Your hapless higher ed reporter hasn’t quite mastered Twitter yet, but everyone else has. Eight Loyola freshman are tweeting their experiences in the first weeks of classes (desire to sleep in versus getting money’s worth out of tuition by showing up to class is a common refrain). Loyola was one of the first colleges in Chicago last year to deal with H1N1 and that has the school taking extra steps early. The university’s Wellness Center has a Twitter feed and a blog with regular updates. In unrelated Twitter news, former Daily News intern Craig Kanalley is now teaching a class at DePaul about how to extract news from Twitter. Yes, a college-level class solely about Twitter.
Tearing down buildings at UIC?
UIC is toying with making some pretty dramatic changes over the next few years as part of its master planning process. Replacing parking lots with garages. Adding evergreen trees. Creating nicer walking paths to connect opposite sides of the campus. Maybe even tearing down a couple of buildings, including the 28-story University Hall monolith. There are a couple of town hall meetings coming up, on Sept. 9 and 10, to discuss the ideas.
Inside UChicago's endowment
I wrote a while ago about the hits that many colleges in Chicago had taken to their endowments over the last year. The Wall Street Journal paints a detailed picture of the debate over UChicago’s endowment. Unable to get rid of those risky investments like derivatives and private equity, last fall the school’s endowment sold about $600 million worth of stocks (which were also losing value) and put the money in safer investments instead. The article gets a bit technical for non-finance types but it’s an interesting look into a process that most universities don’t talk about much.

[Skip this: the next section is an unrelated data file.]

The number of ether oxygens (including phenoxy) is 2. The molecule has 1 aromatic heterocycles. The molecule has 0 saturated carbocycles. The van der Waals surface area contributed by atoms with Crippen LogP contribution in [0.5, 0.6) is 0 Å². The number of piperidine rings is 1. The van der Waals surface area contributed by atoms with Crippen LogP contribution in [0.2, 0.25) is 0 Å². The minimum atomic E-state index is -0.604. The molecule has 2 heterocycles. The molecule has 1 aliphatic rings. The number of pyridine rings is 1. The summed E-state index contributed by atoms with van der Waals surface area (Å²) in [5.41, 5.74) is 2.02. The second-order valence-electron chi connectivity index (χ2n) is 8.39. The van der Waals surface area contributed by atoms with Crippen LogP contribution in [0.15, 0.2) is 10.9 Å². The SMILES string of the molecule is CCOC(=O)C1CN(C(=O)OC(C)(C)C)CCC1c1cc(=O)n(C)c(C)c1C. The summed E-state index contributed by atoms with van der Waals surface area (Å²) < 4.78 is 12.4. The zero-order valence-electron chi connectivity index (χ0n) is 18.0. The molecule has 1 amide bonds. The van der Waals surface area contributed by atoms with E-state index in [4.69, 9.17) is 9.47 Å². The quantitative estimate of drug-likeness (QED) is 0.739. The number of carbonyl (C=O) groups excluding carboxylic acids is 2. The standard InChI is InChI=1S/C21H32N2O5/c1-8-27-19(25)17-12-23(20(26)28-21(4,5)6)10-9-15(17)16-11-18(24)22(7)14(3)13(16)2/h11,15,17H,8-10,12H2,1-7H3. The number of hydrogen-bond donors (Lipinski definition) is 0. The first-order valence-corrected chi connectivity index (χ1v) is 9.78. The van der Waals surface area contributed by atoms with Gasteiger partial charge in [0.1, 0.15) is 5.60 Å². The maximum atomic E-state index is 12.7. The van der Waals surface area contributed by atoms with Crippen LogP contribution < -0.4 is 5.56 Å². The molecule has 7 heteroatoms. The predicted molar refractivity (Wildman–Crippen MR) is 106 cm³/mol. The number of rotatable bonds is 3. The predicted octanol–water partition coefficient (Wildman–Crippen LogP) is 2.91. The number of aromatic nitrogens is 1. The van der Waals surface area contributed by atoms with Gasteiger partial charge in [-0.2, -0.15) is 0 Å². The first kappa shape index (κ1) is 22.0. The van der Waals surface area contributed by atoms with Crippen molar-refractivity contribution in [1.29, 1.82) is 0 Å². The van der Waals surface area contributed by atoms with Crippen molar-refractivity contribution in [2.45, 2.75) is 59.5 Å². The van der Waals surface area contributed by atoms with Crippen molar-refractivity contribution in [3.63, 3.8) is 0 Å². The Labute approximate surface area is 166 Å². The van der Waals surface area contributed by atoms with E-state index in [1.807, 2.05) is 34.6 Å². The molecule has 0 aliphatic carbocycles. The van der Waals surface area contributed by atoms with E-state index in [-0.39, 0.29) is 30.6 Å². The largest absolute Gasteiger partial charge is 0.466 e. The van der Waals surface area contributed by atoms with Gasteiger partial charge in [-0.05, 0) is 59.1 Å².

Online courses take more time, effort
A new study released today takes the most thorough look yet at online classes, and whether the benefits of easy accessibility for students far from physical campuses are worth the tradeoffs in quality. Most professors feel they don’t get enough support from their universities in developing online courses, the survey of nearly 11,000 professors found. Overwhelming majorities agreed that it takes more effort to develop and teach online classes than traditional courses. And many think the quality of online courses is lower than classroom counterparts. Both Inside Higher Ed and the Chronicle of Higher Education write about the survey.